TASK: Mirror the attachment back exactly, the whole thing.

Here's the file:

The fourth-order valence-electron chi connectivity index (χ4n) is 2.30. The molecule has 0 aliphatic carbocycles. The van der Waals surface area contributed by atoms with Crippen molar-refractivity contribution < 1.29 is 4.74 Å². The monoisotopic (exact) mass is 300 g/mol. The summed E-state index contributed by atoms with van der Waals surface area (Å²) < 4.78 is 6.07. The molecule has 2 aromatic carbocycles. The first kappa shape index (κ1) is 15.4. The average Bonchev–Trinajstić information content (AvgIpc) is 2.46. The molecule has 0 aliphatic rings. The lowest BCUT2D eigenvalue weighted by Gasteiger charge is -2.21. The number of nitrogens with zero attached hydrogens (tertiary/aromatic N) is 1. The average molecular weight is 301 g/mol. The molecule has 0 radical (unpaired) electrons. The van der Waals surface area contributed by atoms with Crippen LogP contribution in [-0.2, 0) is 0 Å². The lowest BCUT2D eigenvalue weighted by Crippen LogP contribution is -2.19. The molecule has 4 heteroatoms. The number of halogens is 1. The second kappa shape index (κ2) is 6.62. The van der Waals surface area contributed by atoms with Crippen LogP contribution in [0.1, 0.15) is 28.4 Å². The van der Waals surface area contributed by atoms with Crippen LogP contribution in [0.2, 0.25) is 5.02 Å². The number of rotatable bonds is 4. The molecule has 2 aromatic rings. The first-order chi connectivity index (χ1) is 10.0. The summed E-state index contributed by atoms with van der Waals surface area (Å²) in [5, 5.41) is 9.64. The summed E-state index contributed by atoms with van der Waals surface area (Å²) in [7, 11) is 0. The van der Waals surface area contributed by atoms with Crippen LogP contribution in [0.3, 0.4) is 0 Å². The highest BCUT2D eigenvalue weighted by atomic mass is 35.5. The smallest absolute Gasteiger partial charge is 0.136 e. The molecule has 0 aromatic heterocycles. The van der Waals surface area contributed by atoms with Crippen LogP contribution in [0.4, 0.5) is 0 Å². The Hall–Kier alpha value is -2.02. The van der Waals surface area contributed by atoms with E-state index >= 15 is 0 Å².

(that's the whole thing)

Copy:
The fourth-order valence-electron chi connectivity index (χ4n) is 2.30. The molecule has 0 aliphatic carbocycles. The van der Waals surface area contributed by atoms with Crippen molar-refractivity contribution < 1.29 is 4.74 Å². The monoisotopic (exact) mass is 300 g/mol. The summed E-state index contributed by atoms with van der Waals surface area (Å²) < 4.78 is 6.07. The molecule has 2 aromatic carbocycles. The first kappa shape index (κ1) is 15.4. The average Bonchev–Trinajstić information content (AvgIpc) is 2.46. The molecule has 0 aliphatic rings. The lowest BCUT2D eigenvalue weighted by Gasteiger charge is -2.21. The number of nitrogens with zero attached hydrogens (tertiary/aromatic N) is 1. The average molecular weight is 301 g/mol. The molecule has 0 radical (unpaired) electrons. The van der Waals surface area contributed by atoms with Crippen LogP contribution in [-0.2, 0) is 0 Å². The lowest BCUT2D eigenvalue weighted by Crippen LogP contribution is -2.19. The molecule has 4 heteroatoms. The number of halogens is 1. The second kappa shape index (κ2) is 6.62. The van der Waals surface area contributed by atoms with Crippen LogP contribution in [0.1, 0.15) is 28.4 Å². The van der Waals surface area contributed by atoms with Crippen LogP contribution in [0.2, 0.25) is 5.02 Å². The number of rotatable bonds is 4. The molecule has 2 aromatic rings. The first-order chi connectivity index (χ1) is 10.0. The summed E-state index contributed by atoms with van der Waals surface area (Å²) in [5, 5.41) is 9.64. The summed E-state index contributed by atoms with van der Waals surface area (Å²) in [7, 11) is 0. The van der Waals surface area contributed by atoms with Crippen LogP contribution in [0.3, 0.4) is 0 Å². The highest BCUT2D eigenvalue weighted by atomic mass is 35.5. The smallest absolute Gasteiger partial charge is 0.136 e. The molecule has 0 aromatic heterocycles. The van der Waals surface area contributed by atoms with Crippen LogP contribution in [0.4, 0.5) is 0 Å². The Hall–Kier alpha value is -2.02. The van der Waals surface area contributed by atoms with E-state index >= 15 is 0 Å².